Tuesday, 16 February 2010

Quad-Bike Country with Tears of the Clowns

Will Fay J, Tim Sexton and Donald the Birder please read today's comment Muchas Gracias!

Did a walk of the beach late yesterday afternoon and found one Olrog's Gull, a lot of Kelp Gulls, c2 Elegant Terns and a group of the Tern featured below. I'm sure I can see a very small yellow outer end to the bill, but in the field (on the beach) it looked nothing like Sandwich, suggestions please. In addition to that, I can only report that in my view and from what I have seen over my trip northwards along the Argentine coast that the whole thing is knackered. All the beaches along the full length have been taken over by every type of mechanisation you can think of, but quad-bikes are in epidemic proportions. There is no life on any of the fore-shores, the sand dunes are badly scarred with tyre ruts and in general there will never be (or maybe WANT to be) any recovery. Everything I found was dead, as can be seen, except a few birds and the ever present 'black beetles', even the flies have abandoned ship!

Do you recognise this Tern?

If so let me know please.

Large Jellyfish Sp (dead).

Fish Sp (also dead) When first seen it was upside down, and on seeing the 'barbel' thought it was

a common Atlantic Cod, but this way up I haven't got a clue!

One thing I am looking forward to on my return, is a 'Quiet' nights sleep, lovely as these people are, they easily qualify as some of the NOISIEST on the planet. I got turned in about 21-00 and thought to myself just how tranquil it was. Nodding off with no problem at all, it was 23-18 precisely when I was woken by a rendition of The Theme from Bonanza which was shaking the windows, unless that was Hoss Cartwright. This was followed by another unrecognisable song which got me out of the bunk to investigate. The street was thronged with people as the annual Mardi Gras got underway, with made Weymouth Carnival seem like a very subdued affair. The photographs below are a record of some of the stuff that passed right below my room - Bless 'Em!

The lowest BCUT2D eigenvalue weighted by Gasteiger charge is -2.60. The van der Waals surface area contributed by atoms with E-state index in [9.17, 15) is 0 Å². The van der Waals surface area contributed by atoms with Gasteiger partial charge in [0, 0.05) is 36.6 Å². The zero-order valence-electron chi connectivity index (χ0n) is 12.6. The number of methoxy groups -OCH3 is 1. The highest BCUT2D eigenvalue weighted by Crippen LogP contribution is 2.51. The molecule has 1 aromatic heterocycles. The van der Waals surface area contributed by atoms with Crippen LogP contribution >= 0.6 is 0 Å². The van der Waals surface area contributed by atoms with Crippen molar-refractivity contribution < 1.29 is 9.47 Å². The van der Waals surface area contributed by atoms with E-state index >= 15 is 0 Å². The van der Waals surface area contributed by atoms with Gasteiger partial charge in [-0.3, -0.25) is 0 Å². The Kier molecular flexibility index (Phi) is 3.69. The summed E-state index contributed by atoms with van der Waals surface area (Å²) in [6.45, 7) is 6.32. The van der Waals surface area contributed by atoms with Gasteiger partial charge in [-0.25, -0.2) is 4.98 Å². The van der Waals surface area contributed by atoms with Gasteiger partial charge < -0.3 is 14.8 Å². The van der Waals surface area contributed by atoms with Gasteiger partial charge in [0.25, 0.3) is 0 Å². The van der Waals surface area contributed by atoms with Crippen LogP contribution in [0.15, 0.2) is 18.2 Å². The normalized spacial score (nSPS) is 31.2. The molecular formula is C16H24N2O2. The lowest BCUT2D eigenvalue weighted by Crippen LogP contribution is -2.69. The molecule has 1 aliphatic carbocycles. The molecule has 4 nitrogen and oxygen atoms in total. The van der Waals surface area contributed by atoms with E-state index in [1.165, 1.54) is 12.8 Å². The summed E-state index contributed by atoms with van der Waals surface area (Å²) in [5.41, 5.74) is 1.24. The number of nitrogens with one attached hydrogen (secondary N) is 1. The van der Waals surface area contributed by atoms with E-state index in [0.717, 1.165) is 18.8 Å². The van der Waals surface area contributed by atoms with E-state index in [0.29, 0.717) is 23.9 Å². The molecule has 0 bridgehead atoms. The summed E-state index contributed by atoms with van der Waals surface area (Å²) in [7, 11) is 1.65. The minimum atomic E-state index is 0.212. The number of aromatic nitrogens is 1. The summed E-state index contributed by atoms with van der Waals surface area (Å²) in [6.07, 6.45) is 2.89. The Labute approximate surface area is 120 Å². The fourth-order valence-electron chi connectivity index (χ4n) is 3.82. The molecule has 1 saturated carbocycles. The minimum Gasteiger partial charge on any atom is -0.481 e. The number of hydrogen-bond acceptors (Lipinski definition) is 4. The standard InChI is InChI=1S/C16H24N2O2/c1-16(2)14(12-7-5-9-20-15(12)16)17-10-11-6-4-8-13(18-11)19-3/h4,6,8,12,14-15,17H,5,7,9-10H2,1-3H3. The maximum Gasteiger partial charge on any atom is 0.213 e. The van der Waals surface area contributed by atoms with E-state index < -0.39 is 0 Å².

One Snow White's enough girls!

Thought all those feathers wa another 'lifer'.

It could be.

and the music blared on.

The massed Tambourines of the Salvation Army Deserters

Everyone having a GREAT TIME!

The kids are alright.

If you can smell something strangely sweet while you read this Post, it's only me.

I opted for a slightly more expensive hotel , for these 4 days, as the springboard for my final journey to the Capital on Friday. Paying on average £20 a night, as last night, which didn't include breakfast but the Internet streached as far as the cabin. Here they want £32 for a room with bags of space, breakfast and as I've just found out dinner as well, but the Internet is confined the lobby, I can live with that. As for the smell, for the first time since leaving home I've dhobied my barnet with shampoo and then applied conditioner, I'll be getting drummed out of the Submariner's Old Comrades at this rate.

On the strength of yesterdays findings it was most definitely time to move on. I'd sussed the bus times to La Plata, and unless I wanted to wait until p.m. it would have to be 08-30 or 08-40, don't ask me why 2 so close together. I was there in plenty of time for the first bus, and just over 4 hours later we arrived at the town named the same as the famous river. However, our arrival was 'only just' as twice on the way there was need to stop for repair, while over the last 12Km we barely made 20 knots. On the face of it this place has lots of promise as the countryside all of the way was pristine and interesting. In the main rough grazing, the fields were once again full of cattle and on 2 occasions were were able to watch the Gauchos working, but unfortunately no boleadors (or boulas as we called them at sea) throwing. At intervals there were 'stock yards, crammed full of cattle probably at their last stomping ground before being hauled off to the shambles? This was also Canal Country, including Shipping Channels leading from the sea plus all manner of waterways and flood plains. Here, were stacks of Coscoroba, another Maguari Stork, small black Crakes in just about every drainage channel and a fine Roseate Spoonbill. Unfortunately, all of this was some way before we got to town. The coast looks, from the map, to be about 20Km away, so tomorrow will be given over to looking around the town, Thursday to the coast, and I was going to leave for Buenos Aries on Friday. That is before I met a whole squadron of (professional) Clowns who are here to pit there wits against other troupes in the annual Clown Festival. It wasn't long before I musseled my way into that, and got an invite to the event at 10-00 on Friday.